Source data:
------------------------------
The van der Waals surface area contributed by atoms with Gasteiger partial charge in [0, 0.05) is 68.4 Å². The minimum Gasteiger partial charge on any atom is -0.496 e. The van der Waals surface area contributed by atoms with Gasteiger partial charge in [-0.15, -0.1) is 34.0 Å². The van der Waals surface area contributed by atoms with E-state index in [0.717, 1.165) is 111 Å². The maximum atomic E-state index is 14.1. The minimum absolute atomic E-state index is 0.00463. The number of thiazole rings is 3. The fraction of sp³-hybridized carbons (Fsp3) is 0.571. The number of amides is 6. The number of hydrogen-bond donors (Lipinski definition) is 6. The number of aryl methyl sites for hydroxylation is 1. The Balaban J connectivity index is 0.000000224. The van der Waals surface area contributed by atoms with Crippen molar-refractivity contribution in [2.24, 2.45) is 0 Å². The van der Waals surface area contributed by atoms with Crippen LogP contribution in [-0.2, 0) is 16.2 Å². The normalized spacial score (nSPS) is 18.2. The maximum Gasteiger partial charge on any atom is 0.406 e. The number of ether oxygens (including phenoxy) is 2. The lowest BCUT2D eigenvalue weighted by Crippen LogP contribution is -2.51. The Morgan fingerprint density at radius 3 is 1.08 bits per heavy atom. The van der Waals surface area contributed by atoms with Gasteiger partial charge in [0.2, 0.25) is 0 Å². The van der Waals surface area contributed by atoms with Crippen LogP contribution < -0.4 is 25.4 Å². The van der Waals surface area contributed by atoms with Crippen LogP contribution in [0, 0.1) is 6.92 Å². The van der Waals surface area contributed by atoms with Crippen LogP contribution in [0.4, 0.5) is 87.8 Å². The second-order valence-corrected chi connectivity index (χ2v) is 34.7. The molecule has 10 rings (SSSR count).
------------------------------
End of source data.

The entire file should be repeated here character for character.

The van der Waals surface area contributed by atoms with Gasteiger partial charge in [0, 0.05) is 68.4 Å². The minimum Gasteiger partial charge on any atom is -0.496 e. The van der Waals surface area contributed by atoms with Gasteiger partial charge in [-0.15, -0.1) is 34.0 Å². The van der Waals surface area contributed by atoms with E-state index in [0.717, 1.165) is 111 Å². The maximum atomic E-state index is 14.1. The minimum absolute atomic E-state index is 0.00463. The number of thiazole rings is 3. The fraction of sp³-hybridized carbons (Fsp3) is 0.571. The number of amides is 6. The number of hydrogen-bond donors (Lipinski definition) is 6. The number of aryl methyl sites for hydroxylation is 1. The Balaban J connectivity index is 0.000000224. The van der Waals surface area contributed by atoms with Crippen molar-refractivity contribution in [2.24, 2.45) is 0 Å². The van der Waals surface area contributed by atoms with Crippen LogP contribution in [-0.2, 0) is 16.2 Å². The normalized spacial score (nSPS) is 18.2. The maximum Gasteiger partial charge on any atom is 0.406 e. The number of ether oxygens (including phenoxy) is 2. The lowest BCUT2D eigenvalue weighted by Crippen LogP contribution is -2.51. The Morgan fingerprint density at radius 3 is 1.08 bits per heavy atom. The van der Waals surface area contributed by atoms with Gasteiger partial charge in [0.2, 0.25) is 0 Å². The van der Waals surface area contributed by atoms with Crippen LogP contribution < -0.4 is 25.4 Å². The van der Waals surface area contributed by atoms with Crippen LogP contribution in [0, 0.1) is 6.92 Å². The van der Waals surface area contributed by atoms with Crippen LogP contribution in [0.4, 0.5) is 87.8 Å². The second-order valence-corrected chi connectivity index (χ2v) is 34.7. The molecule has 10 rings (SSSR count).